It’s been a few years since they purchased YouTube and for the most part this has been a marriage made in heaven. The joining of Google and YouTube accounts has mostly added a rather nice layer of convenience and accessibility for everyone involved. It’s no secret that Google has a crack team of programmers, so the technology improves with every revision for YouTube. Yet, it seems that they just can’t seem to get the interface right. Over the past few years, they’ve made multiple revisions to YouTube’s interface and the more problems they fix, it seems the more problems they add.
In the previous revision, video channels were an incongruous mess, impossible to navigate and requiring sifting through tons of unrelated material to find any given video one wanted to watch. After many complaints, they quickly added a tabbed interface on main channel pages allowing one to select playlists. However, you had to select the tab after loading the page and the featured video on the main page always automatically played. This got really annoying when you had to reload the page multiple times while surfing YouTube. Thankfully, the most recent interface change seems to have corrected this to some degree. Featured videos on channel pages most of the time will not automatically play, greatly reducing the amount of user frustration. Unfortunately, one still has to select the playlist tab in order to access a logical list of uploaded material on a channel, but it’s more prominent and easy to find.
Also gone is the traditional playlist, which was a panel at the bottom of the page. It’s no secret that everyone hates window-spanning, horizontal panels like this, as they crowd the page and make the user feel as though their display is smaller. It took Google long enough to figure out that this was a bad idea. The play list is now a horizontal list with a scroll bar conjoined to the video player, on the right. This definitely makes the interface neater and cleaner, but it’s still far from perfect.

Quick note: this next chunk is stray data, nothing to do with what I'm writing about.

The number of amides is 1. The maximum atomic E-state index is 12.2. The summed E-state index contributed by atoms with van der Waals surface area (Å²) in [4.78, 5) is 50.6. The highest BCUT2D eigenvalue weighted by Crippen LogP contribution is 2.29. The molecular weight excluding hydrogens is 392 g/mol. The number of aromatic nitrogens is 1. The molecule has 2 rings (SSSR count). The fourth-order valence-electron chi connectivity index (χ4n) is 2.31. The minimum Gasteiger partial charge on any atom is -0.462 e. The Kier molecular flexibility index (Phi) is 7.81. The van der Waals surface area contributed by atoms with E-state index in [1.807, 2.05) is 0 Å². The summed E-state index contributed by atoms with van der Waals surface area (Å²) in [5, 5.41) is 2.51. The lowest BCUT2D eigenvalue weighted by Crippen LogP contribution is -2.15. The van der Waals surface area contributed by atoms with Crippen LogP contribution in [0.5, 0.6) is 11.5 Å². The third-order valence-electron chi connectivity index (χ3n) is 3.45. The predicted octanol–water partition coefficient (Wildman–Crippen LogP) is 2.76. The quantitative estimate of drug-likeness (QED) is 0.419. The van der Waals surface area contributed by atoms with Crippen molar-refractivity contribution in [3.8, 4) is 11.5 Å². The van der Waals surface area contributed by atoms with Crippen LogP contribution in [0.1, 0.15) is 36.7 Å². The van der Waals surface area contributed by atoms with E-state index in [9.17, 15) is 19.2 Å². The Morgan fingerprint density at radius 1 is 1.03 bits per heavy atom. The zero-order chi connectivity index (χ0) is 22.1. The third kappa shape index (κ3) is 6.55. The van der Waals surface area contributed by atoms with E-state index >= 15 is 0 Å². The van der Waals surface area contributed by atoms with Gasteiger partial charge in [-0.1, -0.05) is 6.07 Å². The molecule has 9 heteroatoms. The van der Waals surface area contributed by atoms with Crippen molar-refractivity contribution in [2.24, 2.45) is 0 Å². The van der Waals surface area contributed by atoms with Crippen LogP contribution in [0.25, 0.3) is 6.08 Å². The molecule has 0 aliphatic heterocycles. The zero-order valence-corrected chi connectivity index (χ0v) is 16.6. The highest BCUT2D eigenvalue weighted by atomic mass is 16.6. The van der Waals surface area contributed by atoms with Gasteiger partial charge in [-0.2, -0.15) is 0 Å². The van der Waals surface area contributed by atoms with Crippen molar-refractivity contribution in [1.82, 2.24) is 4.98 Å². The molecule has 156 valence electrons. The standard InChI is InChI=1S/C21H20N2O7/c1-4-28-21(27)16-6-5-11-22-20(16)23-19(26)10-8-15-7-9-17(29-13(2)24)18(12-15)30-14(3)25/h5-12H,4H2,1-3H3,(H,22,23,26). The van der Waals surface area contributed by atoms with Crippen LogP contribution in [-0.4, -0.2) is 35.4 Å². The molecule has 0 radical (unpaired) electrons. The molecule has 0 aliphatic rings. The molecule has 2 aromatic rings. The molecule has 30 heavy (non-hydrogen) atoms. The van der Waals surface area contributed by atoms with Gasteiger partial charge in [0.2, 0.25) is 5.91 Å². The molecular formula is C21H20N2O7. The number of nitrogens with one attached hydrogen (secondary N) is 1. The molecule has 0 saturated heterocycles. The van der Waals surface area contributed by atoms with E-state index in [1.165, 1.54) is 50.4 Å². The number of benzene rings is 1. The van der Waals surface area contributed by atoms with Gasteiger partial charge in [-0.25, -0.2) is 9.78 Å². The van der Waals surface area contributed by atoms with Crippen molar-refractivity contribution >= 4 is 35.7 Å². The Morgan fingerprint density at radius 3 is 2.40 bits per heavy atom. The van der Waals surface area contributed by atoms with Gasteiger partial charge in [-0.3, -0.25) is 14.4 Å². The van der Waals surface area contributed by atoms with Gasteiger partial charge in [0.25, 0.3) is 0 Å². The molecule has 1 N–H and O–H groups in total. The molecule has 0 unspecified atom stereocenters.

They’ve chosen to use the same color scheme for the play list which the player uses, making it look as though the player is off center, as it all registers to the human eye as one big rectangle. A different shade of the color scheme for this will reduce this illusion of being off center. They’ve also made the mistake of choosing a custom scroll bar, which is just a gray rectangle with a smaller black rectangle representing the scroll button itself. Against a black and gray background, it’s impossible to see, and doesn’t even look like a scroll bar if you’re not a specialist in interface design to begin with. So, while it’s definitely an improvement over the traditional playlist, it still needs a ton of work.
The white aesthetic used is a mixed bag. Honestly, I was never a fan of overly bright colors in interface design. I’m not tremendously wild about overly dark either, being more of a fan of subtle, neutral tones somewhere in the middle. Therefore I can honestly say I don’t care much for this white aesthetic myself, but it does look relatively crisp and clean, and not overly designed as it has in the past. This does save bandwidth, it does make the page load faster, and all of the features to stand out more, but it is rather troublesome for spotting that dark scroll bar in the dark player, when the eye is overwhelmed by bright color.